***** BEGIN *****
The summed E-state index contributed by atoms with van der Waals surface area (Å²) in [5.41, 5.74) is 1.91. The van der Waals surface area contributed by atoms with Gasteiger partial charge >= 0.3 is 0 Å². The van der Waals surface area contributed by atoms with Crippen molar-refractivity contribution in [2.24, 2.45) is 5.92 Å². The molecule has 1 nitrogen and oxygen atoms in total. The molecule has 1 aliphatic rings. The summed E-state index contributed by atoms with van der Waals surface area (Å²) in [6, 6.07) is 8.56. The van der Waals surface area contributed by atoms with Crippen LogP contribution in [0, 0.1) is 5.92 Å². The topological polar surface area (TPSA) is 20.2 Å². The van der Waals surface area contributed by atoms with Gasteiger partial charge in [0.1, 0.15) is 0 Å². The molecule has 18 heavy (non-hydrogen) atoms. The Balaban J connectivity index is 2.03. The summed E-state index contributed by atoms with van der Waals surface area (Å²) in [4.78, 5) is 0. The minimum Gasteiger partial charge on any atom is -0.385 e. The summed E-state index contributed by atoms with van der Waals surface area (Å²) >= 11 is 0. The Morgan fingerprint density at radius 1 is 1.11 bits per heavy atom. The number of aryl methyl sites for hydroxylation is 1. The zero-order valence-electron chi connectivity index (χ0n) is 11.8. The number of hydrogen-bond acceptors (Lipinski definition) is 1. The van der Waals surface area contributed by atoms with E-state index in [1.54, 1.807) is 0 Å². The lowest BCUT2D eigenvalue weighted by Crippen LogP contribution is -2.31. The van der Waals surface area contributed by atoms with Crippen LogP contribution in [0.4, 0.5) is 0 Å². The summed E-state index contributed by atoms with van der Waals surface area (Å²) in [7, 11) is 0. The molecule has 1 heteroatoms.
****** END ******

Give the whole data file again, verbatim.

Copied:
The summed E-state index contributed by atoms with van der Waals surface area (Å²) in [5.41, 5.74) is 1.91. The van der Waals surface area contributed by atoms with Gasteiger partial charge >= 0.3 is 0 Å². The van der Waals surface area contributed by atoms with Crippen molar-refractivity contribution in [2.24, 2.45) is 5.92 Å². The molecule has 1 nitrogen and oxygen atoms in total. The molecule has 1 aliphatic rings. The summed E-state index contributed by atoms with van der Waals surface area (Å²) in [6, 6.07) is 8.56. The van der Waals surface area contributed by atoms with Crippen LogP contribution in [0, 0.1) is 5.92 Å². The topological polar surface area (TPSA) is 20.2 Å². The van der Waals surface area contributed by atoms with Gasteiger partial charge in [0.1, 0.15) is 0 Å². The molecule has 18 heavy (non-hydrogen) atoms. The Balaban J connectivity index is 2.03. The summed E-state index contributed by atoms with van der Waals surface area (Å²) in [4.78, 5) is 0. The minimum Gasteiger partial charge on any atom is -0.385 e. The summed E-state index contributed by atoms with van der Waals surface area (Å²) >= 11 is 0. The Morgan fingerprint density at radius 1 is 1.11 bits per heavy atom. The number of aryl methyl sites for hydroxylation is 1. The zero-order valence-electron chi connectivity index (χ0n) is 11.8. The number of hydrogen-bond acceptors (Lipinski definition) is 1. The van der Waals surface area contributed by atoms with E-state index in [1.54, 1.807) is 0 Å². The lowest BCUT2D eigenvalue weighted by Crippen LogP contribution is -2.31. The van der Waals surface area contributed by atoms with Crippen LogP contribution in [0.4, 0.5) is 0 Å². The summed E-state index contributed by atoms with van der Waals surface area (Å²) in [7, 11) is 0. The molecule has 1 heteroatoms.